Thanksgiving Treasures

Thanksgiving ideas from The Rowdy Baker

Thanksgiving ideas from The Rowdy Baker

When I was young, the anticipation of Thanksgiving was almost as exciting as that of Christmas. Thanksgiving was the beginning of the holiday season, but more than that, it was all about our family traditions and creating the warm memories that I still cherish today.

In elementary school I loved the songs we’d sing: “We Gather Together”,  “Come Ye Thankful People Come”, “Over the River and Through the Woods”,  “Now Thank We All Our God”. (We were allowed to sing hymns in public school way back then.) My mother would sometimes make us torture entertain our guests with our wobbly renditions of these songs before dinner.thanksgiving songs

(Um, yes, I may have “forgotten” to return this book in 6th grade. I believe the statute of limitations applies here!)

We always had company, often foreign exchange students from the nearby college, grandparents, or any strays that my folks could coax into coming. The more the merrier! When we were very young, we’d hear my mom in the kitchen before it was light, preparing for the feast. As we got older, we were right there beside her, chopping celery and onions, and reaching our small hands into the (eeeeuwww) turkey cavity to pull out the neck and giblets that would go into her stuffing and gravy.

Crisp white linens, the good china and crystal (well, except at the “kids’ table”), candles, and the gravy boat were all placed carefully on the table. My father usually carved and served, and the wait was agonizing.

Now it’s my turn. Although I have my own style, I still produce the standard dishes…and then some. Beginning the week before Thanksgiving my kitchen becomes a whirlwind of flour that doesn’t settle until Christmas Eve.

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I’ve collected a few of my favorite Thanksgiving recipes together in one spot, each with a short description, photo, and link. Since this is a baking blog, I’ll leave the green bean casseroles and turkey to someone else and stick with rolls and desserts. Some are easy, some are more challenging. I hope you’ll find that all are festive and delicious.

Acorn Rolls in an edible cornucopia

Acorn Rolls cascade abundantly out of an edible cornucopia. Here’s a centerpiece for your table that won’t drop leaves, get knocked over, or block your view of the person across from you. Make a simple version or turn it into your own personal creative masterpiece.

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pumpkin cream cheese dessert edited

Pumpkin Cream Cheese Dessert (aka: dump cake!) This dessert just may become a new tradition in your home. Warm, creamy, crunchy, and fragrant…this is seriously good. AND it has received more views on my blog than any other recipe. Ding-ding-ding…it’s a winner!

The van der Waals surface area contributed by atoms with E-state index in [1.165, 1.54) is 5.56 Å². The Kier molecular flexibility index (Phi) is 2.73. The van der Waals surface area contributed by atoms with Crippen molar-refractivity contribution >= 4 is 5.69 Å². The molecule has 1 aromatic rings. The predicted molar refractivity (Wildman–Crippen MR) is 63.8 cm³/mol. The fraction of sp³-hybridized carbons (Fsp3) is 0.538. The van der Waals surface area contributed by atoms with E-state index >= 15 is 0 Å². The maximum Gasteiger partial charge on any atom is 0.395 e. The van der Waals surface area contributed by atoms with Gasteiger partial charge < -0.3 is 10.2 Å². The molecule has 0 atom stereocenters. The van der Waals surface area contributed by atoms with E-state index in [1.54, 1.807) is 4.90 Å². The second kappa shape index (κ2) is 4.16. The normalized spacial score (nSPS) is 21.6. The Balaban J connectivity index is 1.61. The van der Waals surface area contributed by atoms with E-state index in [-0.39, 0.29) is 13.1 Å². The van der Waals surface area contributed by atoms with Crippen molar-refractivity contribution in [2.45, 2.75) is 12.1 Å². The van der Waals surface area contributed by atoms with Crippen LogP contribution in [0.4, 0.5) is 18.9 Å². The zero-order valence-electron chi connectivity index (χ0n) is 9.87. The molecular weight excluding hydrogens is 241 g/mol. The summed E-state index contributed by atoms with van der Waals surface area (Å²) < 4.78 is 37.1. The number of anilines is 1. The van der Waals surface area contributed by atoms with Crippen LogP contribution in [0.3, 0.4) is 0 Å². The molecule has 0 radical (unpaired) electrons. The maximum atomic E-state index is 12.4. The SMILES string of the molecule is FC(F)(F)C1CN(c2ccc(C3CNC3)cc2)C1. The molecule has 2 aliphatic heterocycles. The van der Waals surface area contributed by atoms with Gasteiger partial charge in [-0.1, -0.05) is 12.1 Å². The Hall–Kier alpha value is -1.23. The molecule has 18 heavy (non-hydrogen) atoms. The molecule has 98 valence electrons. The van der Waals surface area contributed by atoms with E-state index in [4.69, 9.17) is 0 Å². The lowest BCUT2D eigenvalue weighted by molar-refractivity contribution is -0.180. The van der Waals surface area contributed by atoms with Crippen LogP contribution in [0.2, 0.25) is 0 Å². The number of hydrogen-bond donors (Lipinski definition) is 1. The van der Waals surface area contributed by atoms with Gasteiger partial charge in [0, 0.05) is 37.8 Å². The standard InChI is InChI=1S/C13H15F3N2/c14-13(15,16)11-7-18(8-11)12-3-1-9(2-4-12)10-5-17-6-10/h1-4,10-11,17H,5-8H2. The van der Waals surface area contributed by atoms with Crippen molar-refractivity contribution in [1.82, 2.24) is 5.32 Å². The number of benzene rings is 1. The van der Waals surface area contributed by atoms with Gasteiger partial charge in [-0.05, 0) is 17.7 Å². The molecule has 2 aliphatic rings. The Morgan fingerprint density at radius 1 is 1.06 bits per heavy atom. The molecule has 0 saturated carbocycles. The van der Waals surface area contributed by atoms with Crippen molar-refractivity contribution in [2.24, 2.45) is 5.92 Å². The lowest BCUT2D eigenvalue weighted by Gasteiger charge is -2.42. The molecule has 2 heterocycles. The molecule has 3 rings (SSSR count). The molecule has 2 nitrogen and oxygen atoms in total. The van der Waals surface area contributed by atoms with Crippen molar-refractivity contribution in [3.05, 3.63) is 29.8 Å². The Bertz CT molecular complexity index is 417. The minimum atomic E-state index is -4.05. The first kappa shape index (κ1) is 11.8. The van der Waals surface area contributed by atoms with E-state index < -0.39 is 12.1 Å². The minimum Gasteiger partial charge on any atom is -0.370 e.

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pumpkin dinner rolls
Pumpkin Sandwich Bread makes beautiful dinner rolls, too. The pumpkin flavor is mild, making the rolls perfect for turkey sandwiches the next day.

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humble pie
Humble Pie is a pumpkin pie with pastry depictions of all the things you’re grateful for dancing around the top crust. This takes a bit of time, but you can always narrow it down to a few important choices if you’re short on time.

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caramel corn

Triple Trouble Caramel Corn, dumped in a pretty bowl, will keep the hungry hoards from sneaking into the kitchen to swipe olives, dinner rolls, and the bacon from the top of the turkey. (What? You don’t put bacon on top of your turkey? Oooh, you should try it. Just a few pieces draped over the top will baste your bird and add a little extra flavor.) This caramel corn can be made days ahead, which is always nice. It has bacon, maple, and pecans in it – perfect for Fall.

I have lots of cookie recipes that would be perfect for the occasion too, but I think I’ll save those for a separate post.

I guess this should have been named “Thanksgiving Carbs”, huh? Pfffft. Don’t think about that – just enjoy.





164 - Thanksgiving Group PostSchool is in session, the weather changes, kids don costumes and it’s dark before dinner; all signs that holiday time is right around the corner. Before we know it plans are made, preparations have begun, and Thanksgiving is just weeks away.

Thanksgiving is the perfect occasion for ushering in the holiday season; it’s a time for stories, projects, cooking and sharing. That’s exactly what this post is about. I’ve linked up with 5 other bloggers, each sharing a piece of what the season has to offer. We have humor, thought, family projects and food.

I hope you’ll click on all the links below to see what we’ve all put together for you:
Home on Deranged has a family post about the first and last Thanksgiving spent with mom.
Kiss My List is sharing a simple but meaningful family craft project that does double duty as Thanksgiving decor.
Writer B is Me will share a humorous story about what happens when someone is asked to make the mashed potatoes one too many times.
Pink When shares a project you can display for Thanksgiving dinner and guests.